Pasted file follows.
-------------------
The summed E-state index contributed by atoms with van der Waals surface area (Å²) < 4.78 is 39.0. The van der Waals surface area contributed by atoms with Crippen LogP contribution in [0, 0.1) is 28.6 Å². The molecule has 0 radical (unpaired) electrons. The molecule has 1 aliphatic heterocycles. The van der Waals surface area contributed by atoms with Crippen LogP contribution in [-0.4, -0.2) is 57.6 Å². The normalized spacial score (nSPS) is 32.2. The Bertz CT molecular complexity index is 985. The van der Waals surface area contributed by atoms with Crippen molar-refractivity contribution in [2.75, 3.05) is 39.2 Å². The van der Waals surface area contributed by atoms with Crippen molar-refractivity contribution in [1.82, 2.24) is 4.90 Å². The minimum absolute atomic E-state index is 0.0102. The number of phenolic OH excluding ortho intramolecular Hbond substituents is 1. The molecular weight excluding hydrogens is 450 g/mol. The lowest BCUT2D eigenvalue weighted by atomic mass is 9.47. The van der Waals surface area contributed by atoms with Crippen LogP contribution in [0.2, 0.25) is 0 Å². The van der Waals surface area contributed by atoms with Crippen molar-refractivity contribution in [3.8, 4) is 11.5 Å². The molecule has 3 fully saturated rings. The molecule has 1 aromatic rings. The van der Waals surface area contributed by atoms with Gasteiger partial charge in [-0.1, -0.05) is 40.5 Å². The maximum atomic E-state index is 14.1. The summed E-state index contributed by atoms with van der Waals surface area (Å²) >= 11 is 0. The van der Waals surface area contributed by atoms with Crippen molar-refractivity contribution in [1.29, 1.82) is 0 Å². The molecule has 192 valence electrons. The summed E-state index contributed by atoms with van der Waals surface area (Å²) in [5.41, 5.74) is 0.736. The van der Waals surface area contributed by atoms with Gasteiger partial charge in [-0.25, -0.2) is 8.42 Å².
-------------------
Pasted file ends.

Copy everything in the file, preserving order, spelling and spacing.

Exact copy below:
The summed E-state index contributed by atoms with van der Waals surface area (Å²) < 4.78 is 39.0. The van der Waals surface area contributed by atoms with Crippen LogP contribution in [0, 0.1) is 28.6 Å². The molecule has 0 radical (unpaired) electrons. The molecule has 1 aliphatic heterocycles. The van der Waals surface area contributed by atoms with Crippen LogP contribution in [-0.4, -0.2) is 57.6 Å². The normalized spacial score (nSPS) is 32.2. The Bertz CT molecular complexity index is 985. The van der Waals surface area contributed by atoms with Crippen molar-refractivity contribution in [2.75, 3.05) is 39.2 Å². The van der Waals surface area contributed by atoms with Crippen molar-refractivity contribution in [1.82, 2.24) is 4.90 Å². The minimum absolute atomic E-state index is 0.0102. The number of phenolic OH excluding ortho intramolecular Hbond substituents is 1. The molecular weight excluding hydrogens is 450 g/mol. The lowest BCUT2D eigenvalue weighted by atomic mass is 9.47. The van der Waals surface area contributed by atoms with Crippen LogP contribution in [0.2, 0.25) is 0 Å². The van der Waals surface area contributed by atoms with Crippen molar-refractivity contribution in [3.8, 4) is 11.5 Å². The molecule has 3 fully saturated rings. The molecule has 1 aromatic rings. The van der Waals surface area contributed by atoms with Gasteiger partial charge in [-0.1, -0.05) is 40.5 Å². The maximum atomic E-state index is 14.1. The summed E-state index contributed by atoms with van der Waals surface area (Å²) >= 11 is 0. The van der Waals surface area contributed by atoms with Crippen molar-refractivity contribution in [1.29, 1.82) is 0 Å². The molecule has 192 valence electrons. The summed E-state index contributed by atoms with van der Waals surface area (Å²) in [5.41, 5.74) is 0.736. The van der Waals surface area contributed by atoms with Gasteiger partial charge in [-0.25, -0.2) is 8.42 Å².